• If the sole reason the plan is disqualified is that it fails either the additional participation or minimum coverage requirements, and Pat is a highly compensated employee, then Pat still would include any previously untaxed amount of her entire vested account balance in her income. Non-highly compensated employees, however, don’t include in income any employer contributions made to their accounts in the disqualified years in that case until the amounts are paid to them.
    Note: Any failure to satisfy the nondiscrimination requirements (see IRC section 401(a)(4)) is considered a failure to meet the minimum coverage requirements.”

Today in ERISA History

Sept. 27, 2007 – The IRS issues Quality Assurance Bulletin FY 2007-2 on the EGTRRA Staggered Remedial Amendment Period and Remedial Amendment Cycle for Individually Designed Plans. In 12 pages, it explains the remedial amendment cycles established by Rev. Proc. 2005-66 for individually designed plans as they were changed by Rev. Proc. 2007-44.

Rev. Proc. 2005-66 was issued by the IRS on Sept. 12, 2005. It created different remedial amendment cycles for pre-approved and individually designed plan document, essentially splitting the plan document world in two. According to Rev. Proc. 2005-66, pre-approved plans, which have reliance on a valid IRS opinion/advisory letter, follow a 6-year restatement cycle whose beginning and ending dates would be established by the IRS at a future date, and all other plans, which are considered individually designed because they lack a valid IRS opinion/advisory letter, follow a 5-year restatement cycle based on the last digit of the sponsoring employer’s Employer Identification Number (EIN).

On July 5, 2006, the IRS issued Quality Assurance Bulletin 2006-2 explaining how the remedial amendment cycles created by Rev. Proc. 2005-66 would work.

On July 9, 2007, the IRS issued Rev. Proc. 2007-44, which revised and superseded Rev. Proc. 2005-66.

On Sept. 27, 2007, the IRS then issued Quality Assurance Bulletin 2007-2, explaining how Rev. Proc. 2007-44 changed the remedial amendment cycles established by Rev. Proc. 2005-66, and superseding QAB 2006-2.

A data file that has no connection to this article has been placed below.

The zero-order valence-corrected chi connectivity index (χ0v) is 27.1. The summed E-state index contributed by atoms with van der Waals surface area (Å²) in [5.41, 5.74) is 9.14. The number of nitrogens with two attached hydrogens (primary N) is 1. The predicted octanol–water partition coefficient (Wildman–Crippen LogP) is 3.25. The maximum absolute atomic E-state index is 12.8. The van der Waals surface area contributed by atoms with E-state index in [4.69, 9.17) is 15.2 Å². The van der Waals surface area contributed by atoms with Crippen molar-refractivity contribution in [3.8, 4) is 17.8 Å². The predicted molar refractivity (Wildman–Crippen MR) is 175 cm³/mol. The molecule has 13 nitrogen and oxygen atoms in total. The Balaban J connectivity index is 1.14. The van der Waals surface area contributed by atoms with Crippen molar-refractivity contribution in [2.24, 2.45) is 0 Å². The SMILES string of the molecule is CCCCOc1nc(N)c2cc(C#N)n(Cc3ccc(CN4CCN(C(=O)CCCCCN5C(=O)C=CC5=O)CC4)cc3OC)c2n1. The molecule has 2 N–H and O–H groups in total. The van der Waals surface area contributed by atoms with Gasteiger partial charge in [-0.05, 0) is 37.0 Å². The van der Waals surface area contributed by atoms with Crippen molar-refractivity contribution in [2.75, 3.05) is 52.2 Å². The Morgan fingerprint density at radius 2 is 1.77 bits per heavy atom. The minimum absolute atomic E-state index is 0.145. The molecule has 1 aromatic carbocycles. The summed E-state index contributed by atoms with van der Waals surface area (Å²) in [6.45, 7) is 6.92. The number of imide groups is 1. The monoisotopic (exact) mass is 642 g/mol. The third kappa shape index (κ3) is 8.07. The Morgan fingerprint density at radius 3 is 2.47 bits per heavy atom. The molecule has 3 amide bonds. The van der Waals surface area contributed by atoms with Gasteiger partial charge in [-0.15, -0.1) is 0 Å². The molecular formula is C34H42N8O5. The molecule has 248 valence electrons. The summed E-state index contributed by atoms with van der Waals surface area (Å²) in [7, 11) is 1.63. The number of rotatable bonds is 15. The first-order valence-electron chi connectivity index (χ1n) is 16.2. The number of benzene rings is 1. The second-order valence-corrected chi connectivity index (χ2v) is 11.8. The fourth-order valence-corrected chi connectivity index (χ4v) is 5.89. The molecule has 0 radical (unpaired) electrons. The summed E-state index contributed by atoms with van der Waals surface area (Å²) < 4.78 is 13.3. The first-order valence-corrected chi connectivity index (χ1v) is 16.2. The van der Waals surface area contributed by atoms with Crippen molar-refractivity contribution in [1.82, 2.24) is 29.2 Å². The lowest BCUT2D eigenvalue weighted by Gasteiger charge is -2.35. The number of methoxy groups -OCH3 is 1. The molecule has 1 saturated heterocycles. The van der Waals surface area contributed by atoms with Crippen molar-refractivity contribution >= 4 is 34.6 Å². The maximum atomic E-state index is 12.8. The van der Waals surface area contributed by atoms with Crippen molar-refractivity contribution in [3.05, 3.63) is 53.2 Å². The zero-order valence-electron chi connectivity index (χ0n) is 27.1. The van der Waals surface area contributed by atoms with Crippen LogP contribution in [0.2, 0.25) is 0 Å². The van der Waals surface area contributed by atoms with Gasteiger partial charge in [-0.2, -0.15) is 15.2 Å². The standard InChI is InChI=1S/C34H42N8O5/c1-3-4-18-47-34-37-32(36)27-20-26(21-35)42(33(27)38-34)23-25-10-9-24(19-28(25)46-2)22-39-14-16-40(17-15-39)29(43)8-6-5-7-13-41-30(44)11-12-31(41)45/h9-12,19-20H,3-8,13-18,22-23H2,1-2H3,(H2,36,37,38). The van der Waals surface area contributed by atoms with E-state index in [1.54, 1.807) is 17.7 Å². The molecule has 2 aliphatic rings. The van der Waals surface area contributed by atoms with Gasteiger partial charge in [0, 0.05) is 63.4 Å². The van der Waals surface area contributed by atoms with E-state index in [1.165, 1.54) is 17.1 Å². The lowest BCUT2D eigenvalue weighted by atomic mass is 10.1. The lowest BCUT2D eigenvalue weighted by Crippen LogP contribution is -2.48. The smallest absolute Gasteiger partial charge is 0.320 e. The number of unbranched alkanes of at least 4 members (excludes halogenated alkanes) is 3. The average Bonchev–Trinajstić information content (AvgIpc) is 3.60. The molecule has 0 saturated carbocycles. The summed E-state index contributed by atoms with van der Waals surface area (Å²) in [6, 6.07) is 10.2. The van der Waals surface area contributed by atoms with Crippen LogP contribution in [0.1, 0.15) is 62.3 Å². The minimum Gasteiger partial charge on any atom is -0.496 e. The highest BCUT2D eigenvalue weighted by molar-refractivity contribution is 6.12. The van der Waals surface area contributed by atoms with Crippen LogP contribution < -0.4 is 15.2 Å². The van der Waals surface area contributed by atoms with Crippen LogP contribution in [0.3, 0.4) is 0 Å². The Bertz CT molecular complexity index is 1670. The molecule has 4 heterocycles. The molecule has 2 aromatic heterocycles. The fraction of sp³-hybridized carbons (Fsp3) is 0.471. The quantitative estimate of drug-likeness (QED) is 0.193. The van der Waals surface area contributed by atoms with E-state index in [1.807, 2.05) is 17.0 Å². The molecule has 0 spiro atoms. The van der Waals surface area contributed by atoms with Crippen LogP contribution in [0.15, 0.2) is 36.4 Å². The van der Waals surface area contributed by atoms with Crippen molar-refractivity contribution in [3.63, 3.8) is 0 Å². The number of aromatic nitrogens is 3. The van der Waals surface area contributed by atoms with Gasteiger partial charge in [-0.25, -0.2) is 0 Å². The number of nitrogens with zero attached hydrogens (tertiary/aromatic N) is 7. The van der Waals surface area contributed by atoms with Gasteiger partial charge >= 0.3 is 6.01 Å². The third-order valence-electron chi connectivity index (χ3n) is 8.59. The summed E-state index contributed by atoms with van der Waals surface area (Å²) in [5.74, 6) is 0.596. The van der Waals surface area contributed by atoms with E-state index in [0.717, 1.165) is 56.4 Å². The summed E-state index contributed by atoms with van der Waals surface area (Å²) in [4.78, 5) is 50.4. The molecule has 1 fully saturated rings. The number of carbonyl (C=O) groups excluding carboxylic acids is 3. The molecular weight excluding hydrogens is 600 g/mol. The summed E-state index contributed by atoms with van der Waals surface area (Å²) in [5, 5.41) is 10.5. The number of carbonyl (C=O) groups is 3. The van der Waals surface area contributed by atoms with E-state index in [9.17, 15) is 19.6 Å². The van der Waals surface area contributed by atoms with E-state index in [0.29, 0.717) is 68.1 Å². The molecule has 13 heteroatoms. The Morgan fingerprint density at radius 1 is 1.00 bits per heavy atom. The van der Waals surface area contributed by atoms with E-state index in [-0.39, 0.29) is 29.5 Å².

QAB 2007-2 contains a number of helpful charts for understanding the remedial amendment cycles for individually designed plans, including a chart which contains the exceptions to using the last digit of the sponsoring employer’s EIN to establish the Rev. Proc. 2007-44 remedial amendment cycle.

One of the explanations of Rev. Proc. 2007-44 contained in QAB 2007-2 is about terminating plans. QAB 2007-2 states:

For plan terminations the RAC will generally be shortened. Thus, any retroactive remedial plan amendments or other required amendments for a terminating plan must be adopted in connection with the plan termination. This will include plan amendments required to be adopted to reflect qualification requirements that apply as of the date of termination regardless of whether such requirements are included on the most recently published CL. An application will be deemed to be filed in connection with the plan termination if it is filed no later than the later of:

  • One year from the effective date of termination or
  • One year from the date on which the action terminating the plan is adopted

In no event can the application be filed later than 12 months from the date of distribution of substantially all plan assets.

IRS Updates Determination Letter Procedures for Multiple Employer Plans

After the Dept. of Labor issued Advisory Opinion 2012-04a, the IRS quietly updated the determination letter application procedure for multiple employer plans. On June 5, 2012, in updated section 7.11.7 of the Internal Revenue Manual, which expressly supersedes IRS Quality Assurance Bulletin 2007-1, the IRS explains the Rev. Proc. 2007-44 remedial amendment cycle for multiple employer plans.

In Rev. Proc. 2007-44, the IRS assigned all individually designed multiple employer plans to Cycle B. In this update, the IRS notes that the first Cycle B submission period opened Feb. 1, 2007 and closed Jan. 31, 2008. The second cycle B submission period, commonly known as B2 or Bsquared, opened Feb. 1, 2012 and will close Jan. 31, 2013, which may be the reason behind the IRS issuing this update.

In IRM 7.11.7, the IRS states that a determination letter application can be filed in the name of the lead plan only, or in the name of the lead plan plus some or all of the participating employers. IRM 7.11.7. defines a “lead plan” as “the plan submitted by the Lead Employer”. A “Lead Employer” is defined as “the employer who sponsors the multiple employer plan”. A “participating employer” is “any employer that participates in the multiple employer plan”.

If a determination letter application is submitted without a lead plan, the IRS will return it accompanied with a 1012 letter and a refund of the user fee. The 1012 letter will instruct the representative submitting the application to resubmit it, this time including a copy of the lead plan.

Today in ERISA History

Aug. 6, 2007 – The IRS issues proposed regulations on cafeteria plans. They are comprehensive regulations which incorporate previous guidance into this one set of proposed regulations and withdraw previous regulations issued in 1984, 1986, 1989, 1997 and 2000. These proposed regulations for cafeteria plans were part of an effort by the IRS to issue comprehensive regulations for a number of types of plans, including cafeteria plans and 403(b) plans. Like the Final 403(b) Regulations, these proposed regulations for cafeteria plans required a written plan document.

These regulations have not been finalized. History and Congress overtook the regulatory process when the Affordable Care Act became law, which requires a rewrite some of these regulations in addition to some new regulations.